Get started and have confidence, you can do it. For more information on Landscape design drop by our Landscape Design Page on our website.

 

 

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Aeration-The Most Beneficial, Least Expensive Thing Your Lawn Needs

You have probably heard that aeration is good for your lawn, maybe you’ve seen it done, or maybe you have seen the process done at a golf course, you may have even aerated your own lawn. But did you know that for what it costs to do it, or even to buy an AERATOR to do it with, that it’s the most beneficial and least expensive thing that you can do for your lawn?

First, what is aeration? It’s the process of taking small plugs of soil out of your lawn and depositing them on top of the lawn. Why does this help? Depending on if you have a normal home lawn, a commercial lawn that maybe gets a little more traffic, a school lawn, baseball field, football field, soccer field, or even a golf course, the problems that aerating fixes, will be more severe with more foot traffic, and even some vehicle traffic.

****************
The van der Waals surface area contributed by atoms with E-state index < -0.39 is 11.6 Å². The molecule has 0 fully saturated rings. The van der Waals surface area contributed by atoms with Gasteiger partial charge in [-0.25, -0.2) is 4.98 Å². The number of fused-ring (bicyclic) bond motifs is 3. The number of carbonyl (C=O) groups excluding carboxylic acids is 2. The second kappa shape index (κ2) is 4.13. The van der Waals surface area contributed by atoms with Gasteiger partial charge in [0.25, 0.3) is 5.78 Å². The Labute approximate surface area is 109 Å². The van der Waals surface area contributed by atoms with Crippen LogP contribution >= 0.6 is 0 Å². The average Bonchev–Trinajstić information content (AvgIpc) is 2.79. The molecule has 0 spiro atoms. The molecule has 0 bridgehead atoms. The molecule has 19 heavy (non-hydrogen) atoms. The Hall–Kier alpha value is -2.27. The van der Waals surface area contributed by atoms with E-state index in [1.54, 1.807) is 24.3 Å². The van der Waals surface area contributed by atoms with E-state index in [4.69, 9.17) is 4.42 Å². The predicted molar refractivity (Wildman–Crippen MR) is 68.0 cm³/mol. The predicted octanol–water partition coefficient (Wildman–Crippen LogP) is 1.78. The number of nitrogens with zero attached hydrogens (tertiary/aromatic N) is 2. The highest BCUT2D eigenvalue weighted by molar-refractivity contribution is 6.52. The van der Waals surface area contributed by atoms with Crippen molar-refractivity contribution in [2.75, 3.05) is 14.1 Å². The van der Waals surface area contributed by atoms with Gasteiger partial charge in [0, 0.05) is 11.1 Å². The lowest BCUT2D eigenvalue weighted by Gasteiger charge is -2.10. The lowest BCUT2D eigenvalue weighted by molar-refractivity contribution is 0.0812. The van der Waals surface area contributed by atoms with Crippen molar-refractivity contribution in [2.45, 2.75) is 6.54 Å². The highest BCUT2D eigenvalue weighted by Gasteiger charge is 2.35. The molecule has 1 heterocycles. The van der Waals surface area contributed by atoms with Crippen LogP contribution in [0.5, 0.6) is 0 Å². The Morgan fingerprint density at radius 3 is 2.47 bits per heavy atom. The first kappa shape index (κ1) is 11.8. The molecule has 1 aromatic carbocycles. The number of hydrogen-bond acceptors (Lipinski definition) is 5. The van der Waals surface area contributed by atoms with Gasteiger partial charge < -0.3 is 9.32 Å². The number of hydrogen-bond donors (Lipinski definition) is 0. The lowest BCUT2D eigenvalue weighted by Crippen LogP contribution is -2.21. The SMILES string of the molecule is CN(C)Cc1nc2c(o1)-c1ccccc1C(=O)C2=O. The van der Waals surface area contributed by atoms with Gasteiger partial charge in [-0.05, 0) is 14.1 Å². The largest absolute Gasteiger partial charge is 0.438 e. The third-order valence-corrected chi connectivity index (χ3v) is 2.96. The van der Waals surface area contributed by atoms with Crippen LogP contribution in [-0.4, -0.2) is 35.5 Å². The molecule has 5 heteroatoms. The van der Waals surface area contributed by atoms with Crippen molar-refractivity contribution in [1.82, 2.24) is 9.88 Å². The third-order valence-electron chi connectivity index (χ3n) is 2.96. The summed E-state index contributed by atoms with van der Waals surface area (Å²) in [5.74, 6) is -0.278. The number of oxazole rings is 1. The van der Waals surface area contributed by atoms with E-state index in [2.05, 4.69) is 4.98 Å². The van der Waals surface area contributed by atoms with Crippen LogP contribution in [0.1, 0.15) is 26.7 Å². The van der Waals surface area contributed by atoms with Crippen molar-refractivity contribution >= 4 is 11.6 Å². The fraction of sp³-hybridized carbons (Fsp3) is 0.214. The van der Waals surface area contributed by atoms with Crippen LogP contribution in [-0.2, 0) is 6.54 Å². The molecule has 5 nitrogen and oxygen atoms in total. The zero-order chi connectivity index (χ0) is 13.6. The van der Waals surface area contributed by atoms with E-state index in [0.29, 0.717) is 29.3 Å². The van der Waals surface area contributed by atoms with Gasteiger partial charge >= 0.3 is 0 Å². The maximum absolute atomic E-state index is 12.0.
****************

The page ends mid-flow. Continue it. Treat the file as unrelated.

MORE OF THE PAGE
Aerating is similar to taking a house plant that has become root bound and repotting it. The same principles apply. Taking the house plant out of its confined pot and giving it more room to grow is what happens to turfgrass roots when you aerate. The holes that are poked in the ground give the roots more room to grow.

Thatch is a combination of decaying grass clippings, miscellaneous lawn debris, stolons and roots that build up at the crown of the grass plant. Over time this thatch acts like a barrier and keeps water, air, fertilizer and lime from getting into the root zone of the grass to do its magic.

Thatch in grass

Thatch layer in turfgrass

By aerating (making thousands of holes) the lawn, you will help to reduce this thatch layer and allow fertilizer, lime, water and air to get into the soil and the root zone of the turfgrass. The plugs that are left on top of the ground (when using a core aerator) will decompose over time and through microbial activity help to keep the thatch in check.

The picture at left shows the soil with some roots growing in it, the thick thatch layer, the crown of the grass and the grass blades.

As you might imagine from looking at this picture, this thatch layer can get so compacted that it is similar to having a sheet of plastic laying on your lawn. When it does rain or when you water, the water would run off instead of soaking deep down into the lawn. The compacted root zone also restricts the growth of the grass plant leaving your entire lawn looking lethargic, weak and yellowish.